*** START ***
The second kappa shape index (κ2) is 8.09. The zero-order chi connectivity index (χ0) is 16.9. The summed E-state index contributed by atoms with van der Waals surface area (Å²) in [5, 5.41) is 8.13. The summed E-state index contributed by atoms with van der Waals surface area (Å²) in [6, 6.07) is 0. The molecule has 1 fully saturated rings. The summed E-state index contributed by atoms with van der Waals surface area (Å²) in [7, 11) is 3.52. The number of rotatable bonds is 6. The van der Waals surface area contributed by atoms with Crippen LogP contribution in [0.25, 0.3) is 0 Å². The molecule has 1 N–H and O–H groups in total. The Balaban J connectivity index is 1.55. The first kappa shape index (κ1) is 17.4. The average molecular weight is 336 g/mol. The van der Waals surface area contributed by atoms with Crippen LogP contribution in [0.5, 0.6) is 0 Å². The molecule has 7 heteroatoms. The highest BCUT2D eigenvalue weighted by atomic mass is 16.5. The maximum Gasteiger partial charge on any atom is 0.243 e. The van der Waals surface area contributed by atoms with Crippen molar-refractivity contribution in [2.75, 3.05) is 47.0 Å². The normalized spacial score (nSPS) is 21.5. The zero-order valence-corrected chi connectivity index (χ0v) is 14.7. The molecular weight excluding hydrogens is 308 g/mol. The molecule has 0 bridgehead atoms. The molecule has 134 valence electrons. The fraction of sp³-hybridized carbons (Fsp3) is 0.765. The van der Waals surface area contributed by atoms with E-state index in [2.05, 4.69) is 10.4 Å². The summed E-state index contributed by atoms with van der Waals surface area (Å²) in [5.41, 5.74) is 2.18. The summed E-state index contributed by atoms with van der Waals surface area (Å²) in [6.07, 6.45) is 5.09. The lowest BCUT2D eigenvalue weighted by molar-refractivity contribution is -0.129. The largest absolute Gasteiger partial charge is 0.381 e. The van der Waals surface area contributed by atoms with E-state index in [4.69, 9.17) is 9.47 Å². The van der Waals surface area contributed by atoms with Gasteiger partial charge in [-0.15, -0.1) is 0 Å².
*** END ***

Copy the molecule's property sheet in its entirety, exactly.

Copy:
The second kappa shape index (κ2) is 8.09. The zero-order chi connectivity index (χ0) is 16.9. The summed E-state index contributed by atoms with van der Waals surface area (Å²) in [5, 5.41) is 8.13. The summed E-state index contributed by atoms with van der Waals surface area (Å²) in [6, 6.07) is 0. The molecule has 1 fully saturated rings. The summed E-state index contributed by atoms with van der Waals surface area (Å²) in [7, 11) is 3.52. The number of rotatable bonds is 6. The van der Waals surface area contributed by atoms with Crippen LogP contribution in [0.25, 0.3) is 0 Å². The molecule has 1 N–H and O–H groups in total. The Balaban J connectivity index is 1.55. The first kappa shape index (κ1) is 17.4. The average molecular weight is 336 g/mol. The van der Waals surface area contributed by atoms with Crippen LogP contribution in [0.5, 0.6) is 0 Å². The molecule has 7 heteroatoms. The highest BCUT2D eigenvalue weighted by atomic mass is 16.5. The maximum Gasteiger partial charge on any atom is 0.243 e. The van der Waals surface area contributed by atoms with Crippen molar-refractivity contribution in [2.75, 3.05) is 47.0 Å². The normalized spacial score (nSPS) is 21.5. The zero-order valence-corrected chi connectivity index (χ0v) is 14.7. The molecular weight excluding hydrogens is 308 g/mol. The molecule has 0 bridgehead atoms. The molecule has 134 valence electrons. The fraction of sp³-hybridized carbons (Fsp3) is 0.765. The van der Waals surface area contributed by atoms with E-state index in [2.05, 4.69) is 10.4 Å². The summed E-state index contributed by atoms with van der Waals surface area (Å²) in [5.41, 5.74) is 2.18. The summed E-state index contributed by atoms with van der Waals surface area (Å²) in [6.07, 6.45) is 5.09. The lowest BCUT2D eigenvalue weighted by molar-refractivity contribution is -0.129. The largest absolute Gasteiger partial charge is 0.381 e. The van der Waals surface area contributed by atoms with E-state index in [4.69, 9.17) is 9.47 Å². The van der Waals surface area contributed by atoms with Gasteiger partial charge in [-0.15, -0.1) is 0 Å².